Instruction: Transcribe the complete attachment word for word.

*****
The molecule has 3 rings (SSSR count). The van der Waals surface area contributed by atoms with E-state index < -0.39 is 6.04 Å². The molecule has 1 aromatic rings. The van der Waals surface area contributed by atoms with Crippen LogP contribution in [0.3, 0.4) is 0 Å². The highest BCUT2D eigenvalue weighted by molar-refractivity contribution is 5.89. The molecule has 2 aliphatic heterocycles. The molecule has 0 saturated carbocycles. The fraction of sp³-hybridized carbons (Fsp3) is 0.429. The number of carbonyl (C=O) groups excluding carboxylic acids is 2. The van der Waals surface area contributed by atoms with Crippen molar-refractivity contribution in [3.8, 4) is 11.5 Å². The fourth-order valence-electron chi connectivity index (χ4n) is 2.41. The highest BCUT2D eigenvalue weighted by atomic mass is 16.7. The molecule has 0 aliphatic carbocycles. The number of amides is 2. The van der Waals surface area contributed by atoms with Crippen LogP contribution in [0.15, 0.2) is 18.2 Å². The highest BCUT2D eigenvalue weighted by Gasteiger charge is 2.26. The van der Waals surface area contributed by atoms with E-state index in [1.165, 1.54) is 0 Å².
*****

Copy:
The molecule has 3 rings (SSSR count). The van der Waals surface area contributed by atoms with E-state index < -0.39 is 6.04 Å². The molecule has 1 aromatic rings. The van der Waals surface area contributed by atoms with Crippen LogP contribution in [0.3, 0.4) is 0 Å². The highest BCUT2D eigenvalue weighted by molar-refractivity contribution is 5.89. The molecule has 2 aliphatic heterocycles. The molecule has 0 saturated carbocycles. The fraction of sp³-hybridized carbons (Fsp3) is 0.429. The number of carbonyl (C=O) groups excluding carboxylic acids is 2. The van der Waals surface area contributed by atoms with Crippen molar-refractivity contribution in [3.8, 4) is 11.5 Å². The fourth-order valence-electron chi connectivity index (χ4n) is 2.41. The highest BCUT2D eigenvalue weighted by atomic mass is 16.7. The molecule has 0 aliphatic carbocycles. The number of amides is 2. The van der Waals surface area contributed by atoms with Crippen LogP contribution in [0.15, 0.2) is 18.2 Å². The highest BCUT2D eigenvalue weighted by Gasteiger charge is 2.26. The van der Waals surface area contributed by atoms with E-state index in [1.165, 1.54) is 0 Å².